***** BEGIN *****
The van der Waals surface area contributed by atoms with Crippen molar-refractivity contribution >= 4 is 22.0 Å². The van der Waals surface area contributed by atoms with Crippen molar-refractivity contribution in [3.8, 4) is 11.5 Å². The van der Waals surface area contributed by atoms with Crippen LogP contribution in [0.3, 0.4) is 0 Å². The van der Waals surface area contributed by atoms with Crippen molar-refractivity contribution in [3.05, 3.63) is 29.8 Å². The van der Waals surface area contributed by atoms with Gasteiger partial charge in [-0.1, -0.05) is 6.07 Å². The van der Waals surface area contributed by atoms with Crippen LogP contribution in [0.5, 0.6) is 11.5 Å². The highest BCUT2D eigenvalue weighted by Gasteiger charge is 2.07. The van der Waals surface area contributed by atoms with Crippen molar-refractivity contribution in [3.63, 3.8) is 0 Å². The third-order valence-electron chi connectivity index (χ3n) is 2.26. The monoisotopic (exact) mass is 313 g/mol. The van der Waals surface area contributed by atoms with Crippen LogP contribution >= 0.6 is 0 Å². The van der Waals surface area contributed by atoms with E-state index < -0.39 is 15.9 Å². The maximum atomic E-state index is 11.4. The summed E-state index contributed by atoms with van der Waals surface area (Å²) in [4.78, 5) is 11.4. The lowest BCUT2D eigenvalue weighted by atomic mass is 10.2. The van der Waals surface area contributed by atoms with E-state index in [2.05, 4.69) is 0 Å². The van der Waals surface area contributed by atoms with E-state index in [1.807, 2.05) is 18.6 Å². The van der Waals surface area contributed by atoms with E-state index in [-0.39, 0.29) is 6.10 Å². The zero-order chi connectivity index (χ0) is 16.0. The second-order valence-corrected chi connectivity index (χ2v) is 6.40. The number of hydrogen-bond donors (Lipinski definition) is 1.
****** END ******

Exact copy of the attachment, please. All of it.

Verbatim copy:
The van der Waals surface area contributed by atoms with Crippen molar-refractivity contribution >= 4 is 22.0 Å². The van der Waals surface area contributed by atoms with Crippen molar-refractivity contribution in [3.8, 4) is 11.5 Å². The van der Waals surface area contributed by atoms with Crippen LogP contribution in [0.3, 0.4) is 0 Å². The van der Waals surface area contributed by atoms with Crippen molar-refractivity contribution in [3.05, 3.63) is 29.8 Å². The van der Waals surface area contributed by atoms with Gasteiger partial charge in [-0.1, -0.05) is 6.07 Å². The van der Waals surface area contributed by atoms with Crippen LogP contribution in [0.5, 0.6) is 11.5 Å². The highest BCUT2D eigenvalue weighted by Gasteiger charge is 2.07. The van der Waals surface area contributed by atoms with Crippen molar-refractivity contribution in [3.63, 3.8) is 0 Å². The third-order valence-electron chi connectivity index (χ3n) is 2.26. The monoisotopic (exact) mass is 313 g/mol. The van der Waals surface area contributed by atoms with Crippen LogP contribution >= 0.6 is 0 Å². The van der Waals surface area contributed by atoms with E-state index < -0.39 is 15.9 Å². The maximum atomic E-state index is 11.4. The summed E-state index contributed by atoms with van der Waals surface area (Å²) in [4.78, 5) is 11.4. The lowest BCUT2D eigenvalue weighted by atomic mass is 10.2. The van der Waals surface area contributed by atoms with E-state index in [2.05, 4.69) is 0 Å². The van der Waals surface area contributed by atoms with E-state index in [1.807, 2.05) is 18.6 Å². The van der Waals surface area contributed by atoms with E-state index in [-0.39, 0.29) is 6.10 Å². The zero-order chi connectivity index (χ0) is 16.0. The second-order valence-corrected chi connectivity index (χ2v) is 6.40. The number of hydrogen-bond donors (Lipinski definition) is 1.